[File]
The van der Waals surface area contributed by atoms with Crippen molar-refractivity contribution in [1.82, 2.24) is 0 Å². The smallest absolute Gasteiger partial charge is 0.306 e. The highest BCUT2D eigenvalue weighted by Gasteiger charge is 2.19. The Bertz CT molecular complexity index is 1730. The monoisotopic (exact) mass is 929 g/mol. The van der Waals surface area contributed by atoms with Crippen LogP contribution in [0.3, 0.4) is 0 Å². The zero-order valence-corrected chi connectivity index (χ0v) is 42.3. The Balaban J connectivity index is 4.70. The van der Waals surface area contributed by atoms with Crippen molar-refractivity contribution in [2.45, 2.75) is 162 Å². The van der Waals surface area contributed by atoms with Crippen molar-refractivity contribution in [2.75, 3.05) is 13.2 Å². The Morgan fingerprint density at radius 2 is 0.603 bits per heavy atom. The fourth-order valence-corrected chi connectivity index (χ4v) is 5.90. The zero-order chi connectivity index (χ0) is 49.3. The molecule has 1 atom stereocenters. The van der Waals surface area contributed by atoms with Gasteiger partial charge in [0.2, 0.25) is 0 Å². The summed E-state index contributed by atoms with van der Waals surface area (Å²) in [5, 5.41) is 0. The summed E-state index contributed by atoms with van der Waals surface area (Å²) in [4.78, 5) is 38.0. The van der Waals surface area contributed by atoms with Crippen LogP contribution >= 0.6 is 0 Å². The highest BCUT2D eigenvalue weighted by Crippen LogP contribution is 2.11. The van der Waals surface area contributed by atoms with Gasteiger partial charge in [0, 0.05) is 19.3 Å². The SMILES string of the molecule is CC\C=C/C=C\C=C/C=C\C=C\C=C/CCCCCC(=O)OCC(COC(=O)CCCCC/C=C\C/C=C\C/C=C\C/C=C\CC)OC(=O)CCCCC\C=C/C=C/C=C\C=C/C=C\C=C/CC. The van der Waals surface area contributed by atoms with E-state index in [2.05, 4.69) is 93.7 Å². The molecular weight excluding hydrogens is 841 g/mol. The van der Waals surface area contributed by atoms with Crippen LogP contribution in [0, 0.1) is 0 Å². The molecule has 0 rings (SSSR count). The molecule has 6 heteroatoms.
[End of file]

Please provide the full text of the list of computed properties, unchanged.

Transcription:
The van der Waals surface area contributed by atoms with Crippen molar-refractivity contribution in [1.82, 2.24) is 0 Å². The smallest absolute Gasteiger partial charge is 0.306 e. The highest BCUT2D eigenvalue weighted by Gasteiger charge is 2.19. The Bertz CT molecular complexity index is 1730. The monoisotopic (exact) mass is 929 g/mol. The van der Waals surface area contributed by atoms with Crippen LogP contribution in [0.3, 0.4) is 0 Å². The zero-order valence-corrected chi connectivity index (χ0v) is 42.3. The Balaban J connectivity index is 4.70. The van der Waals surface area contributed by atoms with Crippen molar-refractivity contribution in [2.45, 2.75) is 162 Å². The van der Waals surface area contributed by atoms with Crippen molar-refractivity contribution in [2.75, 3.05) is 13.2 Å². The Morgan fingerprint density at radius 2 is 0.603 bits per heavy atom. The fourth-order valence-corrected chi connectivity index (χ4v) is 5.90. The zero-order chi connectivity index (χ0) is 49.3. The molecule has 1 atom stereocenters. The van der Waals surface area contributed by atoms with Gasteiger partial charge in [0.2, 0.25) is 0 Å². The summed E-state index contributed by atoms with van der Waals surface area (Å²) in [5, 5.41) is 0. The summed E-state index contributed by atoms with van der Waals surface area (Å²) in [4.78, 5) is 38.0. The van der Waals surface area contributed by atoms with Crippen LogP contribution >= 0.6 is 0 Å². The highest BCUT2D eigenvalue weighted by Crippen LogP contribution is 2.11. The van der Waals surface area contributed by atoms with Gasteiger partial charge in [0, 0.05) is 19.3 Å². The SMILES string of the molecule is CC\C=C/C=C\C=C/C=C\C=C\C=C/CCCCCC(=O)OCC(COC(=O)CCCCC/C=C\C/C=C\C/C=C\C/C=C\CC)OC(=O)CCCCC\C=C/C=C/C=C\C=C/C=C\C=C/CC. The van der Waals surface area contributed by atoms with E-state index in [2.05, 4.69) is 93.7 Å². The molecular weight excluding hydrogens is 841 g/mol. The van der Waals surface area contributed by atoms with Crippen LogP contribution in [0, 0.1) is 0 Å². The molecule has 0 rings (SSSR count). The molecule has 6 heteroatoms.